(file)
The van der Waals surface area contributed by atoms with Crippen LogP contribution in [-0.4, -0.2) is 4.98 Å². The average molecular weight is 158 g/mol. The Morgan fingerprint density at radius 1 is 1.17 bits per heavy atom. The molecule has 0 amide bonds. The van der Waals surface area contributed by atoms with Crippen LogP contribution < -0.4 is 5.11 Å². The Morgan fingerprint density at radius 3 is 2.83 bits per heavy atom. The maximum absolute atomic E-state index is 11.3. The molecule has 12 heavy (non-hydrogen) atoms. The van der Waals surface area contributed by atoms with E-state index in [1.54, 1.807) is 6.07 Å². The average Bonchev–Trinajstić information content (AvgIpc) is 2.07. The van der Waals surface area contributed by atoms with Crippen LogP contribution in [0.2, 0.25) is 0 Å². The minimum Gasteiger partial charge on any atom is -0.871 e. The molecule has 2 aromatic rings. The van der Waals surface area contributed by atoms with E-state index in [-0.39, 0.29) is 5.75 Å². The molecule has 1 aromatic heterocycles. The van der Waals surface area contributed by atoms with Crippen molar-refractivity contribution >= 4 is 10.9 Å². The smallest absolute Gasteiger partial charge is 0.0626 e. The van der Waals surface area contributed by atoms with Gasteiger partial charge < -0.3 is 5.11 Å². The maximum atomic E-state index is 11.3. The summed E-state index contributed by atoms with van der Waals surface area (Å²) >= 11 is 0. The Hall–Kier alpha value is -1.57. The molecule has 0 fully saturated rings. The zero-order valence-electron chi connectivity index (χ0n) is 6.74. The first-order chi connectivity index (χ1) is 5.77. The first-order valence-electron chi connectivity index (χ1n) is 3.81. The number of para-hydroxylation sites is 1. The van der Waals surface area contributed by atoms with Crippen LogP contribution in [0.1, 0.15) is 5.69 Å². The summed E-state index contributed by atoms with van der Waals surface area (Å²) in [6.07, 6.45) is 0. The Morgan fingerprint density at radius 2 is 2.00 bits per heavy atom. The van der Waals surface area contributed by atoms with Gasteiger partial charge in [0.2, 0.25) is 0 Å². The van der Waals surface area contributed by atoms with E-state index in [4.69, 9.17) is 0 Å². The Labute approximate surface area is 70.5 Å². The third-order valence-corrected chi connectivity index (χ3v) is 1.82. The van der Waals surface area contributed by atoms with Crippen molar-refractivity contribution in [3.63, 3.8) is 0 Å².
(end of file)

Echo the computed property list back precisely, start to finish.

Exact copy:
The van der Waals surface area contributed by atoms with Crippen LogP contribution in [-0.4, -0.2) is 4.98 Å². The average molecular weight is 158 g/mol. The Morgan fingerprint density at radius 1 is 1.17 bits per heavy atom. The molecule has 0 amide bonds. The van der Waals surface area contributed by atoms with Crippen LogP contribution < -0.4 is 5.11 Å². The Morgan fingerprint density at radius 3 is 2.83 bits per heavy atom. The maximum absolute atomic E-state index is 11.3. The molecule has 12 heavy (non-hydrogen) atoms. The van der Waals surface area contributed by atoms with E-state index in [1.54, 1.807) is 6.07 Å². The average Bonchev–Trinajstić information content (AvgIpc) is 2.07. The van der Waals surface area contributed by atoms with Crippen LogP contribution in [0.2, 0.25) is 0 Å². The minimum Gasteiger partial charge on any atom is -0.871 e. The molecule has 2 aromatic rings. The van der Waals surface area contributed by atoms with E-state index in [-0.39, 0.29) is 5.75 Å². The molecule has 1 aromatic heterocycles. The van der Waals surface area contributed by atoms with Crippen molar-refractivity contribution >= 4 is 10.9 Å². The smallest absolute Gasteiger partial charge is 0.0626 e. The van der Waals surface area contributed by atoms with Gasteiger partial charge < -0.3 is 5.11 Å². The maximum atomic E-state index is 11.3. The summed E-state index contributed by atoms with van der Waals surface area (Å²) >= 11 is 0. The Hall–Kier alpha value is -1.57. The molecule has 0 fully saturated rings. The zero-order valence-electron chi connectivity index (χ0n) is 6.74. The first-order chi connectivity index (χ1) is 5.77. The first-order valence-electron chi connectivity index (χ1n) is 3.81. The number of para-hydroxylation sites is 1. The van der Waals surface area contributed by atoms with Crippen LogP contribution in [0.1, 0.15) is 5.69 Å². The summed E-state index contributed by atoms with van der Waals surface area (Å²) in [6.07, 6.45) is 0. The Morgan fingerprint density at radius 2 is 2.00 bits per heavy atom. The van der Waals surface area contributed by atoms with Gasteiger partial charge in [0.2, 0.25) is 0 Å². The van der Waals surface area contributed by atoms with E-state index in [4.69, 9.17) is 0 Å². The Labute approximate surface area is 70.5 Å². The third-order valence-corrected chi connectivity index (χ3v) is 1.82. The van der Waals surface area contributed by atoms with Crippen molar-refractivity contribution in [3.63, 3.8) is 0 Å².